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Quick-ratio Power Steering for Your Early Jeep Willys

Posted in How To: Transmission Drivetrain on September 21, 2015
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We've always hated juggling the wheel of a slow-ratio power steering system. Some common 4x4 steering boxes require up to four turns lock-to-lock. After spending only a short time behind the wheel of friend's fullsize prerunner with a 2:1 ratio steering quickener, we were sold. Our flatfender needed a quick-ratio steering system, especially given the incredibly short wheelbase. Quick steering isn't for everyone, though. Some people don't like very responsive steering and consider it too twitchy. However, if you are used to high-performance road cars, you should be able to easily adapt to a quicker steering ratio.

There is more than one way to achieve a faster steering ratio on your Jeep. Saginaw steering boxes are available in several different ratios, and they alter the number of turns required to spin the steering box from lock-to-lock. Most steering boxes provide around 3 1/4 turns lock-to-lock. Faster boxes can be found in some Camaros and provide as few as 2 1/2 turns lock-to-lock. The slowest of the bunch is probably the Jeep FSJ boxes at about 4 turns lock-to-lock. Unfortunately, not all of these steering boxes are interchangeable between different Jeeps. You still need to consider hose fittings, input spline count, and pitman arm clocking. If you are starting from scratch like us, it's a little easier to assemble a system that works. We made a call to Summit Racing to compile the steering components we needed for the quick-ratio system in our Jeep.


We started with a remanufactured three-bolt fast-ratio Saginaw steering box from a '79 Camaro (Summit Racing PN AAZ-27-6510). If mounted properly, the three mounting bolts are more than enough. This particular steering box mounts to the inside of the framerail and generally offers 2 1/2 to 3 turns lock-to-lock. We used a stock pitman arm from a '74-'91 FSJ.

Most '76 and newer GM Saginaw steering boxes have a 3/4-inch, 30-spline input. The '75 and older Saginaw steering boxes have a 13/16-inch, 36-spline input. Be sure you order the right parts to make the conversion before diving into your swap.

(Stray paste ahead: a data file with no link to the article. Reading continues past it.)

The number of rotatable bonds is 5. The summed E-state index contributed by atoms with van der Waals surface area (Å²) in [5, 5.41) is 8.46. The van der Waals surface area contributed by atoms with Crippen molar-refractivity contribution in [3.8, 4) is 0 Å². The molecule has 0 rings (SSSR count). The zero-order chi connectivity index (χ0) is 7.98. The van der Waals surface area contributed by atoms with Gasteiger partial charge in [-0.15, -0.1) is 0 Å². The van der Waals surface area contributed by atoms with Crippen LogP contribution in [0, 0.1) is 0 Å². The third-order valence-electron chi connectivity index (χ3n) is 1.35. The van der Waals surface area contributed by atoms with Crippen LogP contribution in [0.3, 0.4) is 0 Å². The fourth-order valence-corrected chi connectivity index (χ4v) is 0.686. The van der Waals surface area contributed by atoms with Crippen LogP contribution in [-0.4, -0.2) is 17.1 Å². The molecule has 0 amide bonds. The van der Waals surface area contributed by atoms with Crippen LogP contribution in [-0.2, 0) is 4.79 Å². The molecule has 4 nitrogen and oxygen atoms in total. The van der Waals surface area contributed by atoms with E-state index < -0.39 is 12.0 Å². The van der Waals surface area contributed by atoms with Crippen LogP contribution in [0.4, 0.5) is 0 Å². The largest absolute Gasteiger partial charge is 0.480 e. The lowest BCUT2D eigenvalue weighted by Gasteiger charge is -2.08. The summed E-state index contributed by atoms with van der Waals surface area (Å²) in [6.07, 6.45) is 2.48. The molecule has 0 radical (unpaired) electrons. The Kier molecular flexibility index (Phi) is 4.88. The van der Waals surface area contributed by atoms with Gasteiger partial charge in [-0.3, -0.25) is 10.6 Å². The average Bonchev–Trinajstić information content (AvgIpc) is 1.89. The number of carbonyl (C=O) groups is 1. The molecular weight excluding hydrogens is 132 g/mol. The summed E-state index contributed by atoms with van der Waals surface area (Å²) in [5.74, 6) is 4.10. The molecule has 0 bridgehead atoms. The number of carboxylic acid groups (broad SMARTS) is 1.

Our system includes Borgeson double-D steering shafts and steering joints from Summit Racing. To correctly mount the steering joints, we used the set screws to mark the shaft once the proper length is determined.

We used a 3/8-inch drill to make 1/8-inch-deep holes for the set screws to seat into. This will keep the assembly from coming apart in abusive conditions. Always use thread-locking compound on the steering hardware.

The Howe Stealth HD (Summit Racing PN HRE-522B2) is one of the strongest steering quickeners on the market. It features a 2:1 quickening ratio, which may be too twitchy for some drivers. Summit Racing also offers other quickeners with less aggressive ratios. Our quickener was coupled to the steering shafts with 36-spline/double-D Borgeson solid couplers, also from Summit Racing. The quickener needs to be mounted to a cage or other rigid structure without being bound up. Follow the included directions closely or your steering will not spin smoothly.

Underhood clearance of a flatfender Jeep is at a premium. We needed to add a third joint to our steering shaft system. The use of a third joint required a pillow block to keep the shaft from flopping around. This 3/4-inch rod end (Summit Racing PN BRG-700000) kept our shaft in line.

Summit Racing offers a weld-on Saginaw steering box mount (PN ADD-716838) for early Jeeps, but we built our own steering box mount using heavy-wall DOM boss tubing. It's welded directly to the frame with three passes on each side. Our fabricated mount allows for the installation of a heavy-duty four-bolt steering box if we ever find a need for it.

Summit Racing offers this trick firewall-mounted pillow block (PN BRG-700010), but we couldn't get it to work with our system. Plan out your steering and check for clearance by mocking it up with broomsticks or PVC tubing before ordering any parts.

Our three-joint steering shaft pokes around the power steering pump thanks to the support of the rod end pillow block. We built a small mount for it from 1/8-inch-thick strap steel and welded it to the frame.

On the business end of our steering shaft we installed a splined weld-on quick release steering wheel coupler (Summit Racing PN GRT-3024).

The steering quickener is mounted to a two-bolt tab on the rollcage. We used a weld-on steering column mount from AA Manufacturing (PN AA-066-A) and a leftover 3/4-inch rod end to support the steering shaft.

Being a little nostalgic, we capped the steering off with the 14-inch three-spoke rubbed-mahogany steering wheel rescued from our long-gone previous flatfender (Summit Racing PN GRT-704).

Sources

Summit Racing
Akron, OH
800-230-3030
http://www.summitracing.com
A&A Manufacturing
www.aa-mfg.com

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